March 18, 2020 527 PM
This is a scary and uncertain time for us all. While we don’t know what the future holds, we promise to you, our readers and our community, that we will continue to keep you informed throughout the duration of this pandemic to the best of our ability.
We believe the press is vital to the success of a democracy, and we believe our role is necessary in the dissemination of reliable, accurate information –– now more than ever.
Our staff is working around the clock to make sure you are getting the news you need to remain informed, and we could not be more grateful for their dedication. Please thank them the next time you see them.
We are updating our website as new information becomes available, and we’ve removed our paywall to make sure this information is available to all.
We hope all of you will act with the community’s best interests at heart. As you’ve been told time and time again: social distancing helps stop the spread. It is up to all of us to do our part.
We are in this together, and we will come out stronger.
Maisie Crow and Max Kabat
Owners of The Big Bend Sentinel
In a sign of the times, the Blackwell School Alliance canceled our April event last week. But not before we experienced a wonderful week of support: the City of Marfa awarded us a generous grant for our event (which we will now give back) and the Marfa Municipal Alliance of Dead Country and Folk Singers held a fundraising show at the Lost Horse for us (which we will re-route to our education program). Thank you to everyone for your kind words and actions, your talents, and your belief in our mission.
We will continue to work toward the goals of our Community Charrette in other ways, behind the scenes. And we can’t wait to host a party for the community when we come out the other side of this strange and stressful time.
And then there is the bigger picture of uncertainty and fear. This is an unprecedented situation, and it’s changing so fast. We are all doing our best to respond appropriately. I would invite us all to consider what skills we can offer the community to ease the anxiety: a central web-based message board? check-ins with neighbors? tech-based, faith-based, business-based solutions? We are community filled with idea people and doers. Let’s find ways to practice physical distancing while maintaining our social networks. Maybe it’s all in the works already, but I say: now is the time to get creative in all the ways we can take care of each other as the world seems crazy. If I can help you in any way, please call or text me at 432.295.3359.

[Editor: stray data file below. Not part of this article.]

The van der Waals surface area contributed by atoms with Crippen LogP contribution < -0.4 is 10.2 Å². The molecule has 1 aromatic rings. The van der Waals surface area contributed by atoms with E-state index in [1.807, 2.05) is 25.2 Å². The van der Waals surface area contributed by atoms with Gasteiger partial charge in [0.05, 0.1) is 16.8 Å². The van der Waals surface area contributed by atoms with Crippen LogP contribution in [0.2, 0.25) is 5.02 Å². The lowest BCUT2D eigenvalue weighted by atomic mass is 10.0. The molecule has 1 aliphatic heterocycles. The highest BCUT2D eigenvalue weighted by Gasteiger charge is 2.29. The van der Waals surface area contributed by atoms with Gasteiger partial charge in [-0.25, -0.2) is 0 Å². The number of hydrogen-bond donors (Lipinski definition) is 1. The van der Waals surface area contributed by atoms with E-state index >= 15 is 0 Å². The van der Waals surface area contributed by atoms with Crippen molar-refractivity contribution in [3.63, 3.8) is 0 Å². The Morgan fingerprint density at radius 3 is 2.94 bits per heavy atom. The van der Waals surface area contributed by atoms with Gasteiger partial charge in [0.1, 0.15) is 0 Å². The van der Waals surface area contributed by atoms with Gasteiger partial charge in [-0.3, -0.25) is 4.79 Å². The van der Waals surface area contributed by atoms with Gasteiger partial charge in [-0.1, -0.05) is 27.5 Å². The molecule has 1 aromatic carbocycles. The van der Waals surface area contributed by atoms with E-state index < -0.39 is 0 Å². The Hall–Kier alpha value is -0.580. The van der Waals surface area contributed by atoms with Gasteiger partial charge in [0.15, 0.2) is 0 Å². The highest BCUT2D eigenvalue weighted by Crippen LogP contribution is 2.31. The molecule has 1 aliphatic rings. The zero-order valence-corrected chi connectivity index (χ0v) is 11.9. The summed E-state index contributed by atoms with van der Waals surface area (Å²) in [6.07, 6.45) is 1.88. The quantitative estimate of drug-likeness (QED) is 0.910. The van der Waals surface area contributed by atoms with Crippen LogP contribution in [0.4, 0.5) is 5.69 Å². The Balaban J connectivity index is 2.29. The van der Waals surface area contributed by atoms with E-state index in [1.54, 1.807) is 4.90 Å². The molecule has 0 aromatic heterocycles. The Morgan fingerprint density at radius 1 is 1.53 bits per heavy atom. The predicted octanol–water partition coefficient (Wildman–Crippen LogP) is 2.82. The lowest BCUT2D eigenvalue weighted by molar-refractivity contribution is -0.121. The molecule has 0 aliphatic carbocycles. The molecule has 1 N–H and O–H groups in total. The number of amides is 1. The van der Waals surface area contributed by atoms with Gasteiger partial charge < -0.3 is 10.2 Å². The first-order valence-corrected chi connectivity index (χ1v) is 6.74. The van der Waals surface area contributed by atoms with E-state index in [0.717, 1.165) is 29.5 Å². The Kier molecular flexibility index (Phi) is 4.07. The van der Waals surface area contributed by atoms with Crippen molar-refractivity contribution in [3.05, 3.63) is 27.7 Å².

For those who work and volunteer in service to our community, thank you.
Love and an elbow bump,
I am extraordinarily grateful to Sul Ross State University, Alpine ISD, Alpine Montessori School, Alpine Christian School, Fort Davis ISD, Marfa ISD, and other schools in the region for temporarily closing in response to the spread of coronavirus in Texas. These actions were a brave and proactive measure to protect our communities.
The 1918 flu epidemic taught us that closing schools before an epidemic spikes is one of the best ways to save many lives. Thank you to our school leaders for following this lesson of history. As coronavirus continues to spread rapidly across our state, I trust they will work closely with local medical experts to extend school closures if needed.
Closing schools comes with many complicated and difficult repercussions, so I appreciate how our local school and university leadership have navigated these challenging decisions as quickly as possible.
This pandemic is both a reminder and a test of our connectedness. I hope we pass this test by showing each other solidarity, support, and kindness. I urge everyone in our community to follow the lead of our schools in recognizing the seriousness of this viral threat and acting responsibly. By practicing social distancing, isolating ourselves when sick, limiting travel, and quarantining ourselves after trips, we can work together to protect our most vulnerable friends, family and neighbors.
The news unfolding around our country and world still seems very surreal. It is hard to react to a threat that feels so remote and impossible, especially when reacting requires sacrifice. But as we wait for coronavirus to hit our communities, remember what former U.S. secretary of health Michael Leavitt recently told Fox News: “Anything said in advance of a pandemic seems alarmist. After a pandemic begins, anything one has said or done is inadequate.”
Election corruption? The saga revolving around possible corruption in Brewster County’s recent early-voting in February continues, and it looks like it will take a lot of public pressure, and perhaps a civil rights attorney to get to the bottom of the Brewster County’s lack of cooperation; lack of transparency; failure to return my calls, texts and emails to the Brewster County Judge, Eleazar Cano; the lack of cooperation from Brewster County to provide the records that I have requested from the county, the issues around falsely addressed, pre-printed return envelopes to the county election administrator for application for mail-in ballots; the fact that a county elections administrator blamed the “Democrats” for the address error (for her failure to update contact information to the Texas Secretary of State’s office. The election workers, including the election administrator, mistreated disabled voters and even refused to help or allow one disabled voter to vote when she presented herself to cast her vote during the early voting period. I hope that your reporter Stephen Paulsen will continue to follow the messy politics of Brewster County. It seems to be getting very smelly in Brewster County!